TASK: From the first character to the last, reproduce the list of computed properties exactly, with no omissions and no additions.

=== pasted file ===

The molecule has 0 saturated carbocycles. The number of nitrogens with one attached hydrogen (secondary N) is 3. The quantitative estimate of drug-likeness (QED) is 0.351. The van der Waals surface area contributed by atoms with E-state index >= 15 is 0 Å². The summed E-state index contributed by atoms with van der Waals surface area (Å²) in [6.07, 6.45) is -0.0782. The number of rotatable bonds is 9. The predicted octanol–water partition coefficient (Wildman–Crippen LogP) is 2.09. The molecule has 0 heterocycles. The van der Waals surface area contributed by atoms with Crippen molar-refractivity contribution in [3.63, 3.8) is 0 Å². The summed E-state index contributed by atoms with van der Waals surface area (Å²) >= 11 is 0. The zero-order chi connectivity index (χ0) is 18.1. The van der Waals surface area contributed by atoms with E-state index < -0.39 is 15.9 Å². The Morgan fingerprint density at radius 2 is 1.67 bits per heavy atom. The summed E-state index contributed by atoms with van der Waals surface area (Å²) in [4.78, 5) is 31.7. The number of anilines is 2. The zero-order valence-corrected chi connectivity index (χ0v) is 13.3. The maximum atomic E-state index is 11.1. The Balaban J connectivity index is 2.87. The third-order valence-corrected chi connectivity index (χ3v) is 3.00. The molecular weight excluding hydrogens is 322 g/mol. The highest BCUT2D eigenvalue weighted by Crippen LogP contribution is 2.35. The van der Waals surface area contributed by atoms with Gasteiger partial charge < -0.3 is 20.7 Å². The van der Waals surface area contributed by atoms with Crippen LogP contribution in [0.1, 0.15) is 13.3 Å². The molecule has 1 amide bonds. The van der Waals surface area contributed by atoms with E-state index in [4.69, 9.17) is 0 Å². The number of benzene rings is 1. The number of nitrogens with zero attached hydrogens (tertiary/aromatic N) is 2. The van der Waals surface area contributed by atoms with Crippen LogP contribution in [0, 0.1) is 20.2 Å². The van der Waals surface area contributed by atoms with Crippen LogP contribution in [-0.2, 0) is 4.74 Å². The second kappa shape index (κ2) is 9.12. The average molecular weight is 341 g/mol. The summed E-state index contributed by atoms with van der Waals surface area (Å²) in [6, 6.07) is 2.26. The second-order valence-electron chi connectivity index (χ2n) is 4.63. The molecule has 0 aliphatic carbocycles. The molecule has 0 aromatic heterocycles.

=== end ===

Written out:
The molecule has 0 saturated carbocycles. The number of nitrogens with one attached hydrogen (secondary N) is 3. The quantitative estimate of drug-likeness (QED) is 0.351. The van der Waals surface area contributed by atoms with E-state index >= 15 is 0 Å². The summed E-state index contributed by atoms with van der Waals surface area (Å²) in [6.07, 6.45) is -0.0782. The number of rotatable bonds is 9. The predicted octanol–water partition coefficient (Wildman–Crippen LogP) is 2.09. The molecule has 0 heterocycles. The van der Waals surface area contributed by atoms with Crippen molar-refractivity contribution in [3.63, 3.8) is 0 Å². The summed E-state index contributed by atoms with van der Waals surface area (Å²) >= 11 is 0. The zero-order chi connectivity index (χ0) is 18.1. The van der Waals surface area contributed by atoms with E-state index < -0.39 is 15.9 Å². The Morgan fingerprint density at radius 2 is 1.67 bits per heavy atom. The summed E-state index contributed by atoms with van der Waals surface area (Å²) in [4.78, 5) is 31.7. The number of anilines is 2. The zero-order valence-corrected chi connectivity index (χ0v) is 13.3. The maximum atomic E-state index is 11.1. The Balaban J connectivity index is 2.87. The third-order valence-corrected chi connectivity index (χ3v) is 3.00. The molecular weight excluding hydrogens is 322 g/mol. The highest BCUT2D eigenvalue weighted by Crippen LogP contribution is 2.35. The van der Waals surface area contributed by atoms with Gasteiger partial charge < -0.3 is 20.7 Å². The van der Waals surface area contributed by atoms with Crippen LogP contribution in [0.1, 0.15) is 13.3 Å². The molecule has 1 amide bonds. The van der Waals surface area contributed by atoms with E-state index in [4.69, 9.17) is 0 Å². The number of benzene rings is 1. The number of nitrogens with zero attached hydrogens (tertiary/aromatic N) is 2. The van der Waals surface area contributed by atoms with Crippen LogP contribution in [0, 0.1) is 20.2 Å². The van der Waals surface area contributed by atoms with Crippen LogP contribution in [-0.2, 0) is 4.74 Å². The second kappa shape index (κ2) is 9.12. The average molecular weight is 341 g/mol. The summed E-state index contributed by atoms with van der Waals surface area (Å²) in [6, 6.07) is 2.26. The second-order valence-electron chi connectivity index (χ2n) is 4.63. The molecule has 0 aliphatic carbocycles. The molecule has 0 aromatic heterocycles.